By Rebecca Smith 

Cruise-ship workers suffered from more confirmed cases of Covid-19 than passengers, according to newly released government data, suggesting that a slow, arduous process for repatriating idled crew members increased their exposure to the contagious virus.

Crew members also had more cases of "Covid-like illness" of undetermined cause than passengers, according to the data released Friday to The Wall Street Journal.

Most cruise ships disembarked passengers in March and April, as cruising wound down due to the pandemic. It was difficult for crew members to get off ships due to barriers including closed borders, lengthy quarantine periods and the logistical difficulty of securing the necessary charter and commercial flights.

More than two out of every three Covid-19 infections confirmed through testing, at 69%, involved crew members, according to the data released by the U.S. Centers for Disease Control and Prevention. An even larger percentage of cases of "Covid-like illness" involved ships' employees, at 71%. Passengers, of course, were far more numerous than crew, early in the pandemic, but they were on ships for shorter periods.

The information provided by the CDC shows that some ships had their last Covid-19 case as recently as June 21, long after the cruise lines stopped taking passengers.

Passengers, who were generally older than crew members, died in greater numbers than crew members, with 21 passenger deaths versus 12 crew deaths, according to the CDC, the agency that looks out for the health of Americans.

The data, which covered 121 vessels, came from cruise-line reports and public health officials' counts and covered the period from March 1 to June 23, for what the CDC described as ships in the U.S. jurisdiction, though not always in U.S. waters. Some cases of infection on cruise ships, identified when people returned to their home countries, didn't appear to have been included, according to the Journal's analysis.

Of those on the CDC's list, the ships with the most confirmed cases of Covid-19 and Covid-like illness, combined, according to the data, were Disney Cruise Line's Wonder and four Carnival Corp. ships: the Zaandam, the Grand Princess, the Valor and the Coral Princess. Together, they accounted for more than one-third of the CDC's total of confirmed and possible cases, at 990 of 2,902.

The five ships with the most confirmed Covid-19 cases were the Wonder, the Grand Princess, the Valor, Royal Caribbean Cruises' Celebrity Eclipse and Carnival Corp.'s Freedom, according to the data.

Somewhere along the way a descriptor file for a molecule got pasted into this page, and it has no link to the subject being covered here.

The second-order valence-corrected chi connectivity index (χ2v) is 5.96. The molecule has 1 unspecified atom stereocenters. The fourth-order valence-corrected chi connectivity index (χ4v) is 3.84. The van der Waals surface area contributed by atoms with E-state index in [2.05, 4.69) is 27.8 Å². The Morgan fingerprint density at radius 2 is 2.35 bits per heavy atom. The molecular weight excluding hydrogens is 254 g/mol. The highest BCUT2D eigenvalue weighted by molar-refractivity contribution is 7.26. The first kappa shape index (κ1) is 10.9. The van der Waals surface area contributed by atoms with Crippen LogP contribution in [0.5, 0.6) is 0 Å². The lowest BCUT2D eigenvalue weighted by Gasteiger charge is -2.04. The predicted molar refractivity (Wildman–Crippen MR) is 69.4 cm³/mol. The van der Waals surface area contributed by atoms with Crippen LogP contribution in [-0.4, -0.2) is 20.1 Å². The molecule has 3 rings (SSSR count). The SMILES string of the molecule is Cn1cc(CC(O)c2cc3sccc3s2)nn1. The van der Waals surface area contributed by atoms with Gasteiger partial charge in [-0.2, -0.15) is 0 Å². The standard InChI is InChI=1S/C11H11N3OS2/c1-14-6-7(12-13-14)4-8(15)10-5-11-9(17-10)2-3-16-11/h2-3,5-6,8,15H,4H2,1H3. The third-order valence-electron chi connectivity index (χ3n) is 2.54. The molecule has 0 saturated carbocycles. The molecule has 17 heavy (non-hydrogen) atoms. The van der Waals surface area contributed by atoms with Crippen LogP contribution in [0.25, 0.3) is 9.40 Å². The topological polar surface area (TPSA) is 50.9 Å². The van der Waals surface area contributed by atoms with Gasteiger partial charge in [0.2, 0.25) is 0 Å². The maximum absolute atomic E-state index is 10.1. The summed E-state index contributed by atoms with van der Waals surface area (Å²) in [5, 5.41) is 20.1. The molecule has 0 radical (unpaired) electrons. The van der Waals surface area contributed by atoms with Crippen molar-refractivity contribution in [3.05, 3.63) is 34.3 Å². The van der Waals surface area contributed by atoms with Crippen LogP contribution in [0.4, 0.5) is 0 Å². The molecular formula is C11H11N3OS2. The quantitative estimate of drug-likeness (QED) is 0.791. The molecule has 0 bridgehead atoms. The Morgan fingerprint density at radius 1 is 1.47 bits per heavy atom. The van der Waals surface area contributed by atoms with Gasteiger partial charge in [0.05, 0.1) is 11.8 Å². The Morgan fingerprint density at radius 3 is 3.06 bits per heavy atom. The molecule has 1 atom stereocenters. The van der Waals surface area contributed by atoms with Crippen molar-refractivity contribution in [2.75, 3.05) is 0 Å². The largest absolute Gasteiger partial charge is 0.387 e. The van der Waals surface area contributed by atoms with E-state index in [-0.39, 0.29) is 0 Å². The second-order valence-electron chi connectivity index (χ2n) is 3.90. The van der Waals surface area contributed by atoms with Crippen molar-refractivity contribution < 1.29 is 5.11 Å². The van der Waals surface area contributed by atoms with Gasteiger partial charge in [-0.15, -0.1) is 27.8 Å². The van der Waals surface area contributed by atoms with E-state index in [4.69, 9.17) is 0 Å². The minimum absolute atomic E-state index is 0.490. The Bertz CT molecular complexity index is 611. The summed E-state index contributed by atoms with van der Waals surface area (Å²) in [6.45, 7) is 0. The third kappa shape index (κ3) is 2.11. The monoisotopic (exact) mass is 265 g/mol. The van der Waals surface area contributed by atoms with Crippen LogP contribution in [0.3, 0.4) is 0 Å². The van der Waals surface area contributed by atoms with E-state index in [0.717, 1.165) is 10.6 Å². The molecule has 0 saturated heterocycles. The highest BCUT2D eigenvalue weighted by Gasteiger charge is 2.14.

The most deaths were tied to the Grand Princess, the Zaandam and the Coral Princess according to the CDC, with a total of 17 passenger deaths and three crew deaths, or 20 out of 33 fatalities overall, the data indicates.

The data excludes hundreds of ships with itineraries outside the U.S., including some with significant Covid-19 outbreaks, such as the Diamond Princess and Ruby Princess, whose problems surfaced in Japan and Australia, respectively.

Roger Frizzell, spokesman for Carnival, said his company has "no argument on the numbers tied to positive test results, but completely disagrees with the concept of 'suspected cases' since this is not medically valid or accurate." He added that equating symptoms of Covid-19 with the illness, itself, is "nothing but pure speculation."

He added that Carnival, which operates cruise brands including Princess Cruises and Holland America, has repatriated more than 77,000 crew members and therefore the infection rate, if anything, "showcases that our protocol in place on our ships has largely been successful" in preventing even greater spread of the virus.

Disney said it tested all crew members on the Wonder in early May, amounting to nearly 750 people, and that this widespread testing may partly explain the seemingly high number of positive cases on the ship, which the CDC pegged at 227.

Disney said more than half of the Wonder crew who tested positive had no symptoms, so without testing it wouldn't have known these individuals needed to be isolated to protect other crew members. It said it hasn't had any new infections on the Wonder since May.

Royal Caribbean declined to comment.

--Andrea Fuller contributed to this article.

Write to Rebecca Smith at rebecca.smith@wsj.com

 

(END) Dow Jones Newswires

July 11, 2020 13:10 ET (17:10 GMT)

Copyright (c) 2020 Dow Jones & Company, Inc.
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